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What’s Your Take?

What did your team  decide? Where were your conversations taken? Do you think you made the right choices?

Below are the quotes you just collaborated on and the actual outcome of the team or organization. What would you have done differently?

Table of Contents

Data analysis, automated data processing or machine learning

“We just got the new data governance laws, so we will have to redo all previously released work”
Outcome: Heard from a Business Analyst on a team working on a mobile app for grocery store.  The fact was not known by the Product Owner,  and the company faced a Title III violation from the US Justice Department.
For improvement:
Transparency – a core agile value.
“Our website has several security violations which will have to be fixed before the next release”
Outcome: The Product Owner of a banking application received a security  audit explaining these violations, and all other new  development for this  site stopped.
For improvement:
Maximizing value – not all development should stop.  
“We need 10 years of customer data always available on our website”
Outcome: the reasons for this magnitude of data were never known. The development team never asked questions of why this data was required. As a result, many delays were experienced, and much was wasted.
For improvement:
Transparency – a core agile value.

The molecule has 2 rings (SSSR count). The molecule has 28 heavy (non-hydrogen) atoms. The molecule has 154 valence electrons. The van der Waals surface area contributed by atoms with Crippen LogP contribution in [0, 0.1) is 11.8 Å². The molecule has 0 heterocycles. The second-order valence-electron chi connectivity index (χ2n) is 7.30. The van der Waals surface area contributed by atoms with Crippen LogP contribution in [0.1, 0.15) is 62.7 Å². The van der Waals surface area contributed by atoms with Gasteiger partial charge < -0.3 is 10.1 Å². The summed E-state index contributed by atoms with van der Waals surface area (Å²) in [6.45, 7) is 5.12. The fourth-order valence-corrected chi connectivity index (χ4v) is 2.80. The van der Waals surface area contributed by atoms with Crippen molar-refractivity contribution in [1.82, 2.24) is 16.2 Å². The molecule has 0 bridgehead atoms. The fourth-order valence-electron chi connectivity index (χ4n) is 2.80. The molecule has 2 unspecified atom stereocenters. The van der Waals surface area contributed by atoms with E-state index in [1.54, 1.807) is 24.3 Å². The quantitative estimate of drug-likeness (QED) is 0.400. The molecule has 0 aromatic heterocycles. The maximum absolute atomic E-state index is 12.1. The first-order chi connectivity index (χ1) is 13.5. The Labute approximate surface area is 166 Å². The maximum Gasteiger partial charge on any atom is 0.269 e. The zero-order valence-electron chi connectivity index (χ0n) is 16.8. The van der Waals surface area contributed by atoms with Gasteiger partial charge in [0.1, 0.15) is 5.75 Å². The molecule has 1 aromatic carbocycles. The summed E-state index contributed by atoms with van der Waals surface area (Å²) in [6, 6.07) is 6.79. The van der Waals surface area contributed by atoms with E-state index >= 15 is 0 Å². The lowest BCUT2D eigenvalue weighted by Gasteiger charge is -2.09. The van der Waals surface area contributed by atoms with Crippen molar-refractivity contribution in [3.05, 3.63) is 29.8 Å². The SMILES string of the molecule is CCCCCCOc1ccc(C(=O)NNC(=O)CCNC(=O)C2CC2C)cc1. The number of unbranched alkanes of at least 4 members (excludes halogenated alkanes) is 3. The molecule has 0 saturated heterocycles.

Maximizing value – ask  the customers the purpose behind the need
“Data needs to be absolutely pristine in order for us to be comfortable releasing it to our customer”
Outcome: This data was coming from a migration from another HR application, and as a result the new product was never released
For improvement:
Maximizing value – feedback from customers should define “pristine”
Incremental releases – release a subset of data, and collect metrics on its use and field requests for more data.
“We don’t need goals for data compliance. Our group’s mission and job descriptions are clear enough”
Outcome: some customers of this Internet HR site were OK with this mindset. However, there were other customers who were upset because their priorities for data compliance were not met.
For improvement:
Responding to Change Over Following a Plan – focus on value
Transparent sprint goals – make sure your stakeholders are aware of your
“We should be fine as long as we deliver the data as requested. The numbers speak for themselves”
Outcome: this team of statisticians decided to skip Sprint reviews altogether. The outcome was that releases did not have any context, and customers misinterpreted the statistics that were delivered.
For improvement:
Sprint reviews – sprint reviews are working sessions that are designed to gather feedback from stakeholders so that a shared understanding of the released product is known
Transparency – transparency is the first step to empiricism, which leads to inspection and adaptation. Empiricism creates a shared understanding of the working product.
“The data model contains a solid domain and functional model, and our data is pretty clean. That should be enough for machine learning.”